Management & Operations

GM accelerates car production cuts, focus on future tech

Posted on November 27, 2018

General Motors will accelerate its transformation for the future, building on the comprehensive strategy it laid out in 2015 to strengthen its core business, capitalize on the future of personal mobility, and drive significant cost efficiencies.

The company announced it is continuing to take proactive steps to improve overall business performance including the reorganization of its global product development staffs, the realignment of its manufacturing capacity, and a reduction of salaried workforce. The actions are expected to increase annual adjusted automotive free cash flow by $6 billion by year-end 2020 on a run-rate basis.

“The actions we are taking today continue our transformation to be highly agile, resilient and profitable, while giving us the flexibility to invest in the future,” said GM Chairman and CEO Mary Barra. “We recognize the need to stay in front of changing market conditions and customer preferences to position our company for long-term success.”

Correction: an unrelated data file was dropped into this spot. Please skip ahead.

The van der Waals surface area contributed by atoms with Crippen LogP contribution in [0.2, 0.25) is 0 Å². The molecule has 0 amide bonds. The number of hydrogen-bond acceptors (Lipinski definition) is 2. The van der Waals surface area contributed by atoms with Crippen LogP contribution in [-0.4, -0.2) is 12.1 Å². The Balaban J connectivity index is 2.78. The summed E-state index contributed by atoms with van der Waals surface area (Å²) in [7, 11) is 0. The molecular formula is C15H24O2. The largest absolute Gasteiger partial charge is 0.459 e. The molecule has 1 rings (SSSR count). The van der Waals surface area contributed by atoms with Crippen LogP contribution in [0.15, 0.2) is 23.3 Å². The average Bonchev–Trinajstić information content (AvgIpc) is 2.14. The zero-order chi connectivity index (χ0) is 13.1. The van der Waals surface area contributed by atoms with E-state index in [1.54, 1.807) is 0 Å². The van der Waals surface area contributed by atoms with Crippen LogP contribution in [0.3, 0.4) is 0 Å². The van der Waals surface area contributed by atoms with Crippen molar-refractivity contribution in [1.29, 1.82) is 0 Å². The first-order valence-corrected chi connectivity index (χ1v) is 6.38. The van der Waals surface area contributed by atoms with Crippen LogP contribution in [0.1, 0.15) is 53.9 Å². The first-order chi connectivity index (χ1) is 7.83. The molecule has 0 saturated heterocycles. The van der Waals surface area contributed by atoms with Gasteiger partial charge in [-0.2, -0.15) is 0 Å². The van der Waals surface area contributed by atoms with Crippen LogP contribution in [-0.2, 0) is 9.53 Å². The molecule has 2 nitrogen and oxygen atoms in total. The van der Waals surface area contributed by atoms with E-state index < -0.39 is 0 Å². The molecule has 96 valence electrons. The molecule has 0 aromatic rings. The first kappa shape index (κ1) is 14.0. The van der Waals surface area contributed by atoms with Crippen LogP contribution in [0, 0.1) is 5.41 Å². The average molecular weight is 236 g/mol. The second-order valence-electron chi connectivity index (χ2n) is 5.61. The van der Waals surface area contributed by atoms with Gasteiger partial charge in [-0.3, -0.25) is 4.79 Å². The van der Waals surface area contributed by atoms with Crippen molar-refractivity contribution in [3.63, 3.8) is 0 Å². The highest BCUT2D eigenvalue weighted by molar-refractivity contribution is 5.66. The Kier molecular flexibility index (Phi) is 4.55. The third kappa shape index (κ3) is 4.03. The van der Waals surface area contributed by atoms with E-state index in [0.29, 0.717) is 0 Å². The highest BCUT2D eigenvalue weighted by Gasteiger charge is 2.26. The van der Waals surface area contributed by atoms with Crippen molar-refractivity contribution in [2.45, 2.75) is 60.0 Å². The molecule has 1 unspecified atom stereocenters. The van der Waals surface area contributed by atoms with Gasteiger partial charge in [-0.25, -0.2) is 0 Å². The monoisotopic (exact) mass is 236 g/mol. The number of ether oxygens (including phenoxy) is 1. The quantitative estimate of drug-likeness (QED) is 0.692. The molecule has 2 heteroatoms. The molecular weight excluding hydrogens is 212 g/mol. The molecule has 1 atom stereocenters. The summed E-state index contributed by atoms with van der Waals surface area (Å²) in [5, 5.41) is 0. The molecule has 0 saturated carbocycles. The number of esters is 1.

Contributing to the cash savings of approximately $6 billion are cost reductions of $4.5 billion and a lower capital expenditure annual run rate of almost $1.5 billion. The actions include:

Transforming product development — GM is evolving its global product development workforce and processes to drive world-class levels of engineering in advanced technologies, and to improve quality and speed to market. Resources allocated to electric and autonomous vehicle programs will double in the next two years. Additional actions include:

Optimizing product portfolio — GM has recently invested in newer, highly efficient vehicle architectures, especially in trucks, crossovers and SUVs. GM now intends to prioritize future vehicle investments in its next-generation battery-electric architectures. As the current vehicle portfolio is optimized, it is expected that more than 75% of GM’s global sales volume will come from five vehicle architectures by early next decade.

Increasing capacity utilization — In the past four years, GM has refocused capital and resources to support the growth of its crossovers, SUVs and trucks, adding shifts and investing $6.6 billion in U.S. plants that have created or maintained 17,600 jobs. With changing customer preferences in the U.S. and in response to market-related volume declines in cars, future products will be allocated to fewer plants next year.

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